But rock critic John Laycock while describing “Miss You” as “distastefully alluring,” “seductive” and saying it “rocked hard” live, ominously noted in his 1978 concert review that the Detroit crowd “booed the Bee Gees’ disco tapes played before the show.”
The Stones reached their apex as a band with the great Mick Taylor on lead guitar, but on the studio version this is the best the post-Taylor the Stones ever sounded. They totally revamped their playbook for the song, using a conventional bass guitar/drum rhythm section rather than following Keith Richards’s rhythm guitar like on almost all their songs. This frees up Richards and Ron Wood to weave guitars and their interplay is one of the more thrilling examples of this technique ever recorded. For all of its pounding rhythm, “Miss You” is actually a great rock guitar record. That’s the transcendent quality that elevates it in their catalog. You can see that live here, from 1997. But you can hear it better here at the 19:37 mark from the 1978 tour, at The Capitol Theatre in Passaic, NJ. And here’s a version from the Paste Vault via a 1981 show in Hampton, Va.
I don’t know if it’s me following a narrative but the band in 1981 seems less certain of the song given the backlash it engendered from many Stones fans in light of the anti-disco craze.
“Miss You” just keeps getting stronger with each passing year. A song seemingly conceived to revive a band teetering on the brink of irrelevance and marginalized by the growing influence of disco on one side and punk rock on the other has easily outlived them both. It’s the rare song that would be just as massive a hit single if it were recorded today. Which of the other Stones seven No. 1 songs could you say this about? Possibly “Brown Sugar,” but that’s it. “Miss You” is not of a time. It’s beyond time.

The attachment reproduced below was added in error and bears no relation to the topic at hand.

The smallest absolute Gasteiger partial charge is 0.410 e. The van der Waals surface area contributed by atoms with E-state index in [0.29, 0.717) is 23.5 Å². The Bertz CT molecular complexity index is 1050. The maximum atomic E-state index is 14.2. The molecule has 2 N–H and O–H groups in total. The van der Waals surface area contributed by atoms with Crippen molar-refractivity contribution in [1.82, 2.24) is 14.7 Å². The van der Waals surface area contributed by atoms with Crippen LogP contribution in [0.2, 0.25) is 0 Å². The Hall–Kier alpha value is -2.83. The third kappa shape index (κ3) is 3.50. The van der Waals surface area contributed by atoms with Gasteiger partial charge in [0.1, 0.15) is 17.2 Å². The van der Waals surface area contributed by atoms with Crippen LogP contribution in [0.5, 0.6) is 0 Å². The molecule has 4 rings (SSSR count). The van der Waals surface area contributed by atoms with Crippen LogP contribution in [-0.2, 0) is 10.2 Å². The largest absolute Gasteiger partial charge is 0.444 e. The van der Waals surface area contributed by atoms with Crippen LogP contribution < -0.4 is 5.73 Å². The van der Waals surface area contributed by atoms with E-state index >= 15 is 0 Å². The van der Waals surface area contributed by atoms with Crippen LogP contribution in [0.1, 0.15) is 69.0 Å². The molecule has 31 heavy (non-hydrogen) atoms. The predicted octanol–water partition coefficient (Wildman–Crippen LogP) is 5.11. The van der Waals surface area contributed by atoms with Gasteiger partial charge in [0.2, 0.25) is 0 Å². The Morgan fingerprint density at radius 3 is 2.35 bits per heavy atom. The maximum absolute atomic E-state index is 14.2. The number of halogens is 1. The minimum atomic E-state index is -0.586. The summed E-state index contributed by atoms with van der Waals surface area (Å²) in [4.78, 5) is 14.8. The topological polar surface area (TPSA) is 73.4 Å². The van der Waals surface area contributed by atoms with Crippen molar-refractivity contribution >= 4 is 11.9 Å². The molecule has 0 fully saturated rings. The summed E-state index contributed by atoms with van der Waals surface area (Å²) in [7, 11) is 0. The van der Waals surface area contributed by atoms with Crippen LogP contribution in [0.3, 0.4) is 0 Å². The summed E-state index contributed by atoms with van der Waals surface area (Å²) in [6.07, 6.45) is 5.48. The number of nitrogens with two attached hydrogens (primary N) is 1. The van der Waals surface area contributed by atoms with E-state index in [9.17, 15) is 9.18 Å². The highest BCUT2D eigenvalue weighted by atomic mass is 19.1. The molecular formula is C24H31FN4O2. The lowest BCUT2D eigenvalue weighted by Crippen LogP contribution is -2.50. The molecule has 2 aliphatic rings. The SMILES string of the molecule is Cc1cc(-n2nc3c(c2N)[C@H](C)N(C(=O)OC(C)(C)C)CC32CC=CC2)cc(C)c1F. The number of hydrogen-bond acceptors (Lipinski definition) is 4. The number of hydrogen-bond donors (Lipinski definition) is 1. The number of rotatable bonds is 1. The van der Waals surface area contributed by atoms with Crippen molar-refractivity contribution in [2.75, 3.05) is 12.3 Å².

And perhaps it’s finally getting its due. Earlier this year, it was included on the list of the 38 best songs by the group, with Living Colour’s Corey Glover saying, “It’s bluesy, but it has an urban thing about it. I don’t know how they managed to place blues and disco within the same sphere, but I like the idea. Lyrically there’s a pathos of one person sitting around and waiting for another to call them—and they don’t. They want somebody to fill that space, and the person they’ve chosen is not going to do it. It’s a clever song.”
The harmonica by Sugar Blue gives it that blues sound. And the Mel Collins saxophone urbanizes it even beyond the lyrics and disco beat.
And let’s not forget the lyrics. The Stones were always a funny band but this reaches a new level. Their humor here is not grounded in dominance or degradation, as was the case in songs like “Under My Thumb” and “Live With Me” (and numerous others). “Miss You” is a song about a guy who is refusing to drink and party with women due to missing a far-away lover (perhaps in time rather than in place). That this is Mick Freakin’ Jagger being forlorn in such an over-the-top way makes it hilarious. The only funnier song in their catalog is the disco-themed follow up, “Emotional Rescue,” which is clearly a total put on. “Miss You” works better because Jagger somehow sells it.
In the end, what is genius? Is it doing your own thing unforgettably? Or is it doing someone else’s thing in an unforgettable way? One can argue both ways. But what puts “Miss You” over the top is that such a daring step did not leave the public perplexed. It pulled them in and and rode them to the top of the charts.
Its influence was felt immediately. Within two years, rock icons Paul McCartney (“Goodnight Tonight”), Rod Stewart (“Do Ya Think I’m Sexy”), Queen (“Another One Bites The Dust”) and Pink Floyd (“Another Brick In The Wall Part 2”) all had smash hits with disco-themed singles. All followed on the Stones heels but none succeeded as completely as they did in finding more inspiration than mere imitation.